Territory

Valle d’Itria extension

Valle d’Itria is that portion of the southern Murge plateau that extends into the municipal territories of Alberobello, Ceglie Messapica, Cisternino, Locorotondo, Martina Franca and Ostuni marked by the presence of the symbol that best represents this area: the Trullo.

The territory is of sedimentary origin. Over 100 million years ago, Valle d’Itria was a seabed that subsequently emerged along with the whole Murge promontory, a portion of the more extensive Apula Platform, which during its formation has not always been at the level of the sea bottom. In fact during the variations of the sea level there were periods of partial emergence in which swamps and marshes were formed; those were natural habitats for dinosaurs and large prehistoric animals of which numerous footprints have been found at Cava Pontrelli di Altamura, , and San Leonardo near Molfetta. A great concentration of fossil remains in Valle d’Itria are found in the abandoned quarry of Caranna near Cisternino.

Over the last few millennia the action of rainwater channeling into the cracks has generated some spectacular ravines, karst cavities and caves, among which the best known are those of Castellana. But there are many other caves in the territory, all cataloged by the Catasto delle Grotte della Puglia  (the official register of Caves in Puglia)  where they can be searched and located.

A publication of great scientific value regarding the geological territory of Puglia is readable on the web:  IL PATRIMONIO GEOLOGICO DELLA PUGLIA – THE GEOLOGICAL HERITAGE OF PUGLIA – published by the Geosites Working Group of SIGEA, the Italian Society of Environmental Geology, Puglia Section and made possible thanks to the  contribution of the Cassa di Risparmio Foundation of Apulia and the patronage of the Puglia Region.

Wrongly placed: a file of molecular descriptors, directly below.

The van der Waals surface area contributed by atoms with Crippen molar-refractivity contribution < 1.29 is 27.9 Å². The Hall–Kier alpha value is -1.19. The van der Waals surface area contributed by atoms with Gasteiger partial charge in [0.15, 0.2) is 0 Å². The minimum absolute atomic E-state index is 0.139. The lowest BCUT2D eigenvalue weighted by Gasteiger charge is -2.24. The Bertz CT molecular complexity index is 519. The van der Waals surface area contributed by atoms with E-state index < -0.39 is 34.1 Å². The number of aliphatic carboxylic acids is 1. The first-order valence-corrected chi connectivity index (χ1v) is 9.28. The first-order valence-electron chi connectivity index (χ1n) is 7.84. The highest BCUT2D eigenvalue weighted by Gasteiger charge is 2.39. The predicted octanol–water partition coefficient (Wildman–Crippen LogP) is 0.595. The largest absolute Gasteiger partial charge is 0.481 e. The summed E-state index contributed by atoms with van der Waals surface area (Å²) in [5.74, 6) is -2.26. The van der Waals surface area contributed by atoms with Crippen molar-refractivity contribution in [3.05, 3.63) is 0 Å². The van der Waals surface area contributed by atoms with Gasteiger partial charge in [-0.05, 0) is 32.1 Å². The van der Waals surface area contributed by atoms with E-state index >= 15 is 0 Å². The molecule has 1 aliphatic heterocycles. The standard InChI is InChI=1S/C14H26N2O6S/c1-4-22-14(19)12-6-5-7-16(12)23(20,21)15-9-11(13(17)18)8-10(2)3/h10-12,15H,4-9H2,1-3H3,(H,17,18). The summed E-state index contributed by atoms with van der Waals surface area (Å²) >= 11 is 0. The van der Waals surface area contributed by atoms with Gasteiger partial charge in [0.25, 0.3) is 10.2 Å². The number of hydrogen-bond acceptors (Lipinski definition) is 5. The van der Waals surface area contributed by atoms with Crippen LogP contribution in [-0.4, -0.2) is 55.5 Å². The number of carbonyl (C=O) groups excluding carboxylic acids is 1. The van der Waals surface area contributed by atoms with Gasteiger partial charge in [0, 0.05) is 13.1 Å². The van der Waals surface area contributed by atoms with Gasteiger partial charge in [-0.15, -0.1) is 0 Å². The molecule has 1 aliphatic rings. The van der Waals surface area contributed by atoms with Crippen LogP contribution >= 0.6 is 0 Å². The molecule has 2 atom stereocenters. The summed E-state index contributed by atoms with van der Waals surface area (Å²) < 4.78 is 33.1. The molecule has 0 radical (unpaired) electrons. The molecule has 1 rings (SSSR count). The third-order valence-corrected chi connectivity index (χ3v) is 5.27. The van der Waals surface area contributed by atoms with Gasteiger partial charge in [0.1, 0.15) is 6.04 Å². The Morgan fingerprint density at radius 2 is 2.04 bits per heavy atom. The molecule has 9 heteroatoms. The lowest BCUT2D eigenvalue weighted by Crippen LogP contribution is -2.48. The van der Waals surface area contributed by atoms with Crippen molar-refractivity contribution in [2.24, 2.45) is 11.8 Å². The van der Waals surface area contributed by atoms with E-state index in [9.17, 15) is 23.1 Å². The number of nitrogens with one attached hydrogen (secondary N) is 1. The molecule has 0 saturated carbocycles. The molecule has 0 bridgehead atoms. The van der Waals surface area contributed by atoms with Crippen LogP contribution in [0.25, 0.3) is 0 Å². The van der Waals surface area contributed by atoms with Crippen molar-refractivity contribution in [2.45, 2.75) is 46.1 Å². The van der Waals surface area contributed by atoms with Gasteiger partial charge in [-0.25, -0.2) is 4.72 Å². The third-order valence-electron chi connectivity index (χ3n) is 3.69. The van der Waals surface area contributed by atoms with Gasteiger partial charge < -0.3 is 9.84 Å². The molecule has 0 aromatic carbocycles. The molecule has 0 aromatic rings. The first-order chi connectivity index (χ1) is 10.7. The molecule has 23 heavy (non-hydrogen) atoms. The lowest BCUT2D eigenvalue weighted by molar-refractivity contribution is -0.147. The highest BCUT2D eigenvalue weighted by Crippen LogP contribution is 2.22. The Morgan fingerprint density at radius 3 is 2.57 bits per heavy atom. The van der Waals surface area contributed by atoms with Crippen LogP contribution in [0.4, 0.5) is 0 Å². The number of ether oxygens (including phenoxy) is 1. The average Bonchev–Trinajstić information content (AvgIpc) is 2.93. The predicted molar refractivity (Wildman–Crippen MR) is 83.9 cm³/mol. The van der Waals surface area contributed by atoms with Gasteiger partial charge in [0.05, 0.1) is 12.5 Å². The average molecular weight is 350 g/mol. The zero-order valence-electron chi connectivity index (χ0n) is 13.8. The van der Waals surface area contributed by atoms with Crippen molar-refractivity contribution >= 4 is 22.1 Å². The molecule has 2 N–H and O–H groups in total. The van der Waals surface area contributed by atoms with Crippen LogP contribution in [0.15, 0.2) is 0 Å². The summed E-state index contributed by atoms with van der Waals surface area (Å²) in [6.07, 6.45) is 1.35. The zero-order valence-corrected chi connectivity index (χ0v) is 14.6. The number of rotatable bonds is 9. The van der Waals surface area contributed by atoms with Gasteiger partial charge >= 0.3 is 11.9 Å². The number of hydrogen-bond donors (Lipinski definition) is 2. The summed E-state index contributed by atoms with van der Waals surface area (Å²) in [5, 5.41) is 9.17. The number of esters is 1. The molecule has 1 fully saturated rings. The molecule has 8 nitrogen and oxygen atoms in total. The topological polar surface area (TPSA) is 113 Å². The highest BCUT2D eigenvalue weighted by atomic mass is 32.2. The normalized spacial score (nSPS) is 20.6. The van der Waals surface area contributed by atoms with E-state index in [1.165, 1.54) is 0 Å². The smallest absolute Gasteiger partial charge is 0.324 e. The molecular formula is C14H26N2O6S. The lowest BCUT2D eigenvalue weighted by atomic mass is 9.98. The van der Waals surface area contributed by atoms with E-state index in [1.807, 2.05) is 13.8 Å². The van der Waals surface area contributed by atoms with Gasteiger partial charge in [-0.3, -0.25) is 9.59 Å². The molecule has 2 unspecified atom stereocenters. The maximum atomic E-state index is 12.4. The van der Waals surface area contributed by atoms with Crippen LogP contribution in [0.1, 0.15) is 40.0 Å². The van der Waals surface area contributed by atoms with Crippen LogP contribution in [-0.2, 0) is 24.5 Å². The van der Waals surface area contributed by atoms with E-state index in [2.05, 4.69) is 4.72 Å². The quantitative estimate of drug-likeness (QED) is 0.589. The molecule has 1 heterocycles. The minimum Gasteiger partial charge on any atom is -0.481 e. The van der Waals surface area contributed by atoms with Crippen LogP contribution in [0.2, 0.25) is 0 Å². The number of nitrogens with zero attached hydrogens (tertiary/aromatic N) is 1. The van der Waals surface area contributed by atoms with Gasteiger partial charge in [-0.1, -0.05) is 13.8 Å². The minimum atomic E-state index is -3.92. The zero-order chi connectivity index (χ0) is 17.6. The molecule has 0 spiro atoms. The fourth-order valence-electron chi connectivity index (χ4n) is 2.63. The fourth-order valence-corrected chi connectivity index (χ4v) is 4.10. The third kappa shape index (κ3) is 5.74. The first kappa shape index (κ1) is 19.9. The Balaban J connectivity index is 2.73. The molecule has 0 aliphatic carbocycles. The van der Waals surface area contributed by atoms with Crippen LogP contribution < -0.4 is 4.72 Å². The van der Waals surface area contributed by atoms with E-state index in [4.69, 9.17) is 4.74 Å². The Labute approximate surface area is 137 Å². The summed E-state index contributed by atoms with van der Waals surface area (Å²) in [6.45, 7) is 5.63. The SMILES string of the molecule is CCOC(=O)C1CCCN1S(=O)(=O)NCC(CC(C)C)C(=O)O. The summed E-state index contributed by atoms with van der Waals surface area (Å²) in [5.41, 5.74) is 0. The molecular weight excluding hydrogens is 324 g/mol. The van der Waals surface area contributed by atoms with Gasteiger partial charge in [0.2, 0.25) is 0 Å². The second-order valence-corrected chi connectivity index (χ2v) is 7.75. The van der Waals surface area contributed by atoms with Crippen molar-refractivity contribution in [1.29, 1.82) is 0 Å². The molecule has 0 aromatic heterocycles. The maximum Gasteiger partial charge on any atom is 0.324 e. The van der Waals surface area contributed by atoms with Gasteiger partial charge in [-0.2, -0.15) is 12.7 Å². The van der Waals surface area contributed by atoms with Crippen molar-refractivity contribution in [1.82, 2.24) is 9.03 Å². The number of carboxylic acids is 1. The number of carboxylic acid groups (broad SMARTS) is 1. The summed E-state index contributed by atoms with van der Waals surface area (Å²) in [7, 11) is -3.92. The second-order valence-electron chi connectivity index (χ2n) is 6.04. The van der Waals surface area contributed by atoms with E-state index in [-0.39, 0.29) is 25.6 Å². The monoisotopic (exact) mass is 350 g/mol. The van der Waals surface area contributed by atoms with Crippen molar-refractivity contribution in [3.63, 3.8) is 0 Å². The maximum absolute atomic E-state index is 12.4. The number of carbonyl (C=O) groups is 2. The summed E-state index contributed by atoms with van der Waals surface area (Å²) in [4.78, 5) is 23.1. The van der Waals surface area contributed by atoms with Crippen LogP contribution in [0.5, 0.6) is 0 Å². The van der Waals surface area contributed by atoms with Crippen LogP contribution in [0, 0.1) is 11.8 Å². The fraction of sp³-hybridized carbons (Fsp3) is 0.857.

The mild spring climate of Valle d’Itria, the altitude, the marine currents coming from both the Ionian and the Adriatic sea favor the spontaneous growth of the typical Mediterranean scrub, characterised by thick leaves.

The typical trees of the evergreen Mediterranean forest are everywere: the oak, the holm oak, the maple, the ash tree. The lower and bushy vegetation grow at a lower altitude and nearby the coasts: the asparagus, the lentisk, the butcher’s broom, the viburnum, the cistus and the broom.

Aromatic herbs such as rosemary, thyme, myrtle and some wild herbs widely used in cooking grow spontaneously: chicory, sivoni and rocket. Olives and grapes, planted later and probably from the 7th century BC, with the spread of Hellenic colonization, found their perfect habitat in Valle d’Itria and its surroundings.

Origins of Valle d’Itria

Questa immagine ha l'attributo alt vuoto; il nome del file è Parco-Archeologico-di-Ostuni10.jpg

The slope that from Ostuni descends  towards the sea was already inhabited in the Paleolithic period dating back to about 30,000 years ago as evidenced by the archaeological remains found in the cave which nowadays are part of the Archaeological Park of Ostuni, one of the most important archaeological sites in Valle d’Itria. This was the residence in which a small community of hunters settled permanently. From that height they could more easily control the migrations of the animals they fed on, mainly horses and wild oxen. Bush-meat  together with wild-berry picking was the only form of sustenance. At that time, spontaneous tall  conifers grew all around; olive trees will be planted in a much more recent era. The cave holds the skeleton of Delia, a pregnant woman about twenty years old, strong and tall, who had been buried with all honors destined for a goddess, as evidenced by the funeral decorations found on her body.

To the III millennium BC,  the Bronze Age, belong the important archaeological remains found near Locorotondo in the districts of Grofoleo, Badessa, Monte del Forno and in the  Grotta di Nove Casedde  in the territory of Martina Franca in which complete burial urns have been found. From the time of the Longobard domination, during the VI-VII century, the primitive settlements expanded thanks to pastoralism and agriculture. The communities of Valle d’Itria developed around the farms and become specialised in the application of new agricultural techniques and production of dairy products.

Landscape

Trulli

Caves